Infrastructure bill’s $100B proposal to expand broadband access gets broad bipartisan support

MARKS, Miss. (NewsNation Now) — An estimated 30 million Americans don’t have adequate access to broadband, and in cities like Marks, Mississippi, it’s evident just how much increased internet access is needed.

Marks, which is located in the Mississippi Delta, is best known for being chosen by Martin Luther King Jr. as the starting place for the Poor People’s campaign. King mobilized a movement out of Marks — a cross-country caravan to protest poverty.

Velma Benson-Wilson was 16 when King came to town in 1968, preaching at a now-condemned church. King spoke about Marks in his final Sunday sermon.

“He cried when he saw the poverty there,” said Benson-Wilson.

Later at the National Cathedral in Washington, King said, “I was in Marks, Mississippi… I tell you I saw hundreds of black boys and black girls walking the streets with no shoes to wear.”

“He had to get in a boat to get to one of the homes because of the flooding conditions,” said Benson-Wilson.

Once the poorest community in the poorest county in the United States, more than 50 years later, Marks has moved up in that ranking which is less bleak but is still struggling today.

A startup called The Global Teaching Project made its way to Mississippi, making Ivy League-level learning, and AP classes, accessible.

“That should be the hard part, but that is only as effective as the internet access permits us to be,” said Matt Dolan, CEO of the Global Teaching Project. “We take it for granted in many, many parts of the country, but it is a struggle here in Marks, Mississippi every single day.”

Student Darius Huddleston is on track to graduate as valedictorian. Last year, his Internet connection crashed as he completed his AP computer science exam, costing him college credits.

“Oof. Because it was just like gone, like it didn’t register, and then I didn’t get credit for it,” said Huddleston.

The Biden Administration, too, has wishful thinking about expanding Internet access.

When the president calls his proposed $2 trillion American Jobs Plan a “blue-collar blueprint” to Build Back Better, he might be thinking about the blue collar workers down south in the Delta.

His plan is aimed at rebuilding roads, bridges, water systems, airports — and broadband.

Biden has tapped Vice President Kamala Harris to lead the internet initiative, and broadband has bipartisan support. Republicans want to see improvements in their rural, red states.

A GOP counter-offer has a slightly smaller price tag, but broadband is still included.

“Broadband is an essential and core [to the] infrastructure package,” said Republican Sen. Shelley Moore Capito of West Virginia.

The president’s plan would spend $100 billion expanding broadband, but tech experts testifying to Congress suggest that’s not bold enough, estimating it could cost $150 billion to expand access across the country.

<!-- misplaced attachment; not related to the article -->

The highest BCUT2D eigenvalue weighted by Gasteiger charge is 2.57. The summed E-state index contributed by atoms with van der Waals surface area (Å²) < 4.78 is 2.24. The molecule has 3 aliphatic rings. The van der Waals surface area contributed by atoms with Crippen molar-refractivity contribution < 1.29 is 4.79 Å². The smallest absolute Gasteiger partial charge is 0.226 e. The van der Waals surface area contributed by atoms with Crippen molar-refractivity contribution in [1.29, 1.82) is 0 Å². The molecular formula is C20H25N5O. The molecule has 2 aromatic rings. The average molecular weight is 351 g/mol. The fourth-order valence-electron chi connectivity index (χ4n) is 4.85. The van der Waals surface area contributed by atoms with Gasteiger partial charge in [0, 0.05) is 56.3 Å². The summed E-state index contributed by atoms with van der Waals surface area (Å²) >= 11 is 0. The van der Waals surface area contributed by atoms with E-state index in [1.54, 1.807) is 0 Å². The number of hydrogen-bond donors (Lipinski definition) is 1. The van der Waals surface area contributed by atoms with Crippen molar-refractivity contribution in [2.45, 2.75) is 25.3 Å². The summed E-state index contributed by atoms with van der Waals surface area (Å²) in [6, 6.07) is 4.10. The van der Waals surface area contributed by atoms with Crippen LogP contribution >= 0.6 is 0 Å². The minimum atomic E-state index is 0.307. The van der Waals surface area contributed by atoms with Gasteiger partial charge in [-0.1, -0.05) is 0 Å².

“Broadband is one of those things if we don’t have it, we can’t compete,” said Republican Sen. Lisa Murkowski of Alaska, during testimony on Biden’s infrastructure plan.

And the issues aren’t over as soon as you extend fiber-optic cable.

“On broadband we need to have access, but we also need to be thinking about affordability,” said Republican Sen. Roy Blunt of Missouri during infrastructure testimony. “Having access to a system just because it runs by your house doesn’t necessarily mean you have the ability to use it.”

The private sector has identified this as an urgent issue.

Microsoft is years into an initiative to bring broadband to 3 million underserved people in the U.S. Microsoft Airband Initiative works with internet service providers that are using a variety of technologies, including TV white space, to deploy broadband.

“The community can say, like where you are now, ‘We need broadband yesterday. We cannot wait for fiber to be laid.’ So what’s the answer? The answer is you look at other tools in the tool kit,” said Vickie Robinson, Microsoft Airband Initiative.

People in Marks, like teacher Baxter Swearegen, don’t want to wait any longer.

“It’s very frustrating,” Swearegen said. “It’s very frustrating because, at times, when you’re ready to work with the students and show them things and do things with them, it’s hard to start them back, and their attention spans, it’s limiting right now.”

The broadband connection is so poor, the superintendent for Quitman County School District had to make a call: cancel virtual classes or state testing.

“Our Internet service is very weak. We encouraged all classes that are not testing to not use the Internet because we do not have the capacity for everyone to be on internet at the same time. There’s just not enough bandwidth,” said Supt. Evelyn Jossell.

Benson-Wilson will tell you if there’s one thing you learn living here, it’s resilience.

Students are achieving despite the odds.

U.S. employment data shows counties with the lowest access to broadband are more likely to have high unemployment. Quitman County’s unemployment rate nearly reaches 10%, compared to the national rate of 6%.

The Delta doesn’t want to be left behind.

“For broadband, we need partnership. We need people that want to invest in this community because … there’s a lot here,” said Benson-Wilson.


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